When you travel, you often experience sensations that bombard you constantly when you least expect them. You're then left with instantaneous memories that leave a scar (pretty or ugly) on your mind forever. It could be a simple activity as trying out a new phrase in a language you are learning and having the pleasure of making a connection with someone else, even if small and insignificant. It can also be that wallet that was stolen in a jam-packed minibus or that fermented mare’s milk that you knew would do horrible things to your stomach, yet you drank it anyway to be nice.
For good or bad, I always believe that experiences and the strength of the memory that follows them are what make us who we are. They are the fodder for which we become wiser and continue to build further choices upon. This last week was not meant to be terribly adventurous. I wasn’t hitchhiking on notorious highways nor climbing a volcano. Yet, the spontaneity of inspiration that comes from new experiences, the feelings of positivity that come from landscapes and conversations, and the moments of reflection that emerge from them can leave indelible marks on the mind.
Perhaps it was the emptiness of the Kyrgyz grassy steppes, the wild horses running in the horizon, the dusty sunsets and moonlit nights of a harvest moon. Or maybe it was those awkward smiles and blind efforts at communication with a family of nomads. Whatever it was, experiencing the Kyrgyz steppe over the past couple days has left a fuzzy glow of a feeling inside.
I spent a couple days in a yurt with a family of nomads who were just spending the last of their days this year along the shores of Song-kul, a high altitude lake in the centre of the country. The landscapes of barren hills, grass and lake reminded me of Fantasia…the land of childrens’ dreams from Michael Ende’s ‘The Neverending Story’. A feeling of freedom and being windswept comes to mind. It was hot during the day and quite cold at night. And dry! A cloud even emerged in the sky that resembled Falcor the luck dragon. Crazy!
There were also horses everywhere! More than I have ever seen. Most were together in herds, but a few were solitary. In some areas from a distance, it almost appeared like the African savanna, with the land swaying as the herds of horses moved in one direction or another. I rode one of them horse (tamed of course) for the first time unsupervised in my life. We walked together for a long time, trying to understand each other’s movements and rhythms. We continued climbing into the hills and eventually came galloping down across the lakeside. Initially, being on horseback with a running horse felt a bit like being a pepper shaker being used by a giant; but then as horsey galloped across the endless horizon, it felt like flying and landing and flying and landing…exhilarating, though of course I held on for dear life.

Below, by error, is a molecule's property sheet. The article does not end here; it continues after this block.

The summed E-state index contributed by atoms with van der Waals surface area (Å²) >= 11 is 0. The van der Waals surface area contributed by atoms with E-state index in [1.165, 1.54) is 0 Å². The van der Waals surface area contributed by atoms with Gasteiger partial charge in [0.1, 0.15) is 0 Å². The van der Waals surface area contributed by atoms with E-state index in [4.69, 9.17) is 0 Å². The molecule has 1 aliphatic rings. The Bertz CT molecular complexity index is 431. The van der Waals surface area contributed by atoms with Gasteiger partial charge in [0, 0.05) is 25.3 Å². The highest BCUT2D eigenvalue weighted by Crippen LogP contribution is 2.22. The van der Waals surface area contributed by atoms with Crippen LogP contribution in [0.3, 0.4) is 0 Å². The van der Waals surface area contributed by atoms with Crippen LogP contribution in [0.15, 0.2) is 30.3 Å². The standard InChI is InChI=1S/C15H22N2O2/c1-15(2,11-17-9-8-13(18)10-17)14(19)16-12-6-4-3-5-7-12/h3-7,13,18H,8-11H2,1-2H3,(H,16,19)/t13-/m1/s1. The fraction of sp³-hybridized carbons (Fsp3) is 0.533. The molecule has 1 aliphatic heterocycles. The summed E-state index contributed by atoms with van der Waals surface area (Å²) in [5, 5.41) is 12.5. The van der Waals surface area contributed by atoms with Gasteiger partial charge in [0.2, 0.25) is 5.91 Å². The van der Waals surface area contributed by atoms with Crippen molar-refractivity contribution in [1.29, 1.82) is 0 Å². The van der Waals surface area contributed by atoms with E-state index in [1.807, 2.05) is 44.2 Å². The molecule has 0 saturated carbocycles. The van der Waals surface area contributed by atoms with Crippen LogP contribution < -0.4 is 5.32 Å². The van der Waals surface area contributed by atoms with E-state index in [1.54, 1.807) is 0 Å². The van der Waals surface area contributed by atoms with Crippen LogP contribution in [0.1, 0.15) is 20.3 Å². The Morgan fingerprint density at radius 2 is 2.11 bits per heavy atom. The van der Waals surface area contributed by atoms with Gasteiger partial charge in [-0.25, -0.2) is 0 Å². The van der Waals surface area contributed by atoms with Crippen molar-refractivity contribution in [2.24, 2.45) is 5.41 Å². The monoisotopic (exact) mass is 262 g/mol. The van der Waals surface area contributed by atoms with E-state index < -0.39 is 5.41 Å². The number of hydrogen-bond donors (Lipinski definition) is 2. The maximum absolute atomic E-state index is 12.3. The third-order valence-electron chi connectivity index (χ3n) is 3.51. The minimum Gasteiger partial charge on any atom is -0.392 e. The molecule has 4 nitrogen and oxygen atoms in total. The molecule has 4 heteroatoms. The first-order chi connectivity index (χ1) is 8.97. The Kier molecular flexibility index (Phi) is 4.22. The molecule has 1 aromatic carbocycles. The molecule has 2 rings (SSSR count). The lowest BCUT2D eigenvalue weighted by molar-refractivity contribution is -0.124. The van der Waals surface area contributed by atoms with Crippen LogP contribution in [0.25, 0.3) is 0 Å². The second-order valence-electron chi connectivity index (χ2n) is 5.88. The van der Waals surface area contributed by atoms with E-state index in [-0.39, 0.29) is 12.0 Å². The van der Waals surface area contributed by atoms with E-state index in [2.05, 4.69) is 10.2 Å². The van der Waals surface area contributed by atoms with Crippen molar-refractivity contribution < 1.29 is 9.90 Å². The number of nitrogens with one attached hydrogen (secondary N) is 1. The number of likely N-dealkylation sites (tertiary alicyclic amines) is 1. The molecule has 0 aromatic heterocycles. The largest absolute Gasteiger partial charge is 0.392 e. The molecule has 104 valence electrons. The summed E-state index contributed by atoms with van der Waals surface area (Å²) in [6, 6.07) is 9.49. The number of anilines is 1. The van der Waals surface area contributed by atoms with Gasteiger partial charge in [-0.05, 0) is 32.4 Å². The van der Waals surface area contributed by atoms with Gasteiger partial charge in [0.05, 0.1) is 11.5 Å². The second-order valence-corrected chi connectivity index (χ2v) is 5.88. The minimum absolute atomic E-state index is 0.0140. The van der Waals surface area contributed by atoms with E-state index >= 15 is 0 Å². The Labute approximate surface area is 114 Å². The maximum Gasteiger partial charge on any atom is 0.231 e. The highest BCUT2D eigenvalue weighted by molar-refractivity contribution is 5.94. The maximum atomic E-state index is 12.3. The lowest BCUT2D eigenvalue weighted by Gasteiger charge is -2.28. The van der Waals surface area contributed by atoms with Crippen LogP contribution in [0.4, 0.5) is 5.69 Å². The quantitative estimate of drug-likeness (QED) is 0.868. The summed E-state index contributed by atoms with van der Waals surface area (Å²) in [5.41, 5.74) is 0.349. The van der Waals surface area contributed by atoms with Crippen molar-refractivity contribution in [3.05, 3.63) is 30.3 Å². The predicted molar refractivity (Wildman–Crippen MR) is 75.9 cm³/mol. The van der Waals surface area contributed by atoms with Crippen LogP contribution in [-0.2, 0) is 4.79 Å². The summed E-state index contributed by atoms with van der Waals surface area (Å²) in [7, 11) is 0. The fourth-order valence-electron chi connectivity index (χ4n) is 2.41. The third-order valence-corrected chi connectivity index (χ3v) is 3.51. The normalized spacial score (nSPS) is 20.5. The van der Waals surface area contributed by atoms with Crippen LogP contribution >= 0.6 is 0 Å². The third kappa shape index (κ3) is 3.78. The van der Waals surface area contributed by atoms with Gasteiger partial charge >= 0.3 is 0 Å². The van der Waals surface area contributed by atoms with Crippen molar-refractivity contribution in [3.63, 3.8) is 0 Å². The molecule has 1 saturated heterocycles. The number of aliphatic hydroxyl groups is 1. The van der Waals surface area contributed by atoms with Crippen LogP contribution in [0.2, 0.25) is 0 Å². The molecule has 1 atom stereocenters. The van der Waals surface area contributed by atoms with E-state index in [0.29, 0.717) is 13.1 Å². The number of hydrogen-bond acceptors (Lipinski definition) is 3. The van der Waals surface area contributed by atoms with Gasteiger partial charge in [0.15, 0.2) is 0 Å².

The yurt was made of felt and yak hair and was full of hot pink and orange silk blankets inside and a small coal burning stove of some kind and a couple wooden stools. The top of the yurt was a large circle made of felt with spokes of wood emerging from it like a bicycle wheel. A Swiss girl was living with the family as well. She had been living and travelling with them for a year, had learned their languageand was making a documentary of the life of the nomads on the Central Asian steppe. We spent the evening chatting about world trade, travels, and the comforts and aggrevations of life in Western countries.
The next day I parted ways with the nomad family and headed east to the town of Naryn and stayed in a little guesthouse that was really just a rented one-bedroom studio in a Soviet-style apartment block…complete with peepholes, weird TV antennae, and electrical outlets everywhere! A woman with a giant potbelly entered the room in the morning unannounced, carrying a small cloth purse with her and saying: ‘your breakfast!’ She cracked an egg and made a small omelette on a dish and left. I noticed that everyone in the town had gold teeth. I was told it was a status thing.
That day I headed further east where I came across a mysterious Swastika-shaped forest along a hillside where apparently a German POW from WW2 and was also a forest engineer had been kept. When he escaped, he decided to display his fascist devotion to the ex-third Reich. Oddly enough, the Soviet forest engineers were keen on keeping the symbol there and actually managed to preserve it. Scattered around the barren hills were graveyards with little mausoleums and building facades surrounding the grave. Some of the facades had silver ornaments of crescent moons and stars hanging from the little poles on the top. They looked a bit like ancient mini-cities- with graves dating to the 1800s.
I hiked around a couple of the hills and even got invited to minibus driver’s house, to meet his mother and drink horse milk and eat several loaves of bread and fresh butter (still liquefied!) Using a handful of Russian phrases and words I picked up, we managed to have a very simple conversation.
I headed back to Bishkek in a minivan with an old babushka (Russian grandmother) wearing a plaid skirt, a hankerchief and a lot of jewelry. She was travelling with her daughter. We chatted in rudimentary Russian for couple minutes before we left. During the trip, the babushka offered me some very stale bread which was particularly rough given that my mouth was terribly dry already. She then grabbed my hand and kissed it and smiled at me with her mouth full of gold. She didn’t laugh or even turn to her daughter to exchange a glance. Strange indeed, but it left a smile on my face for the rest of the night.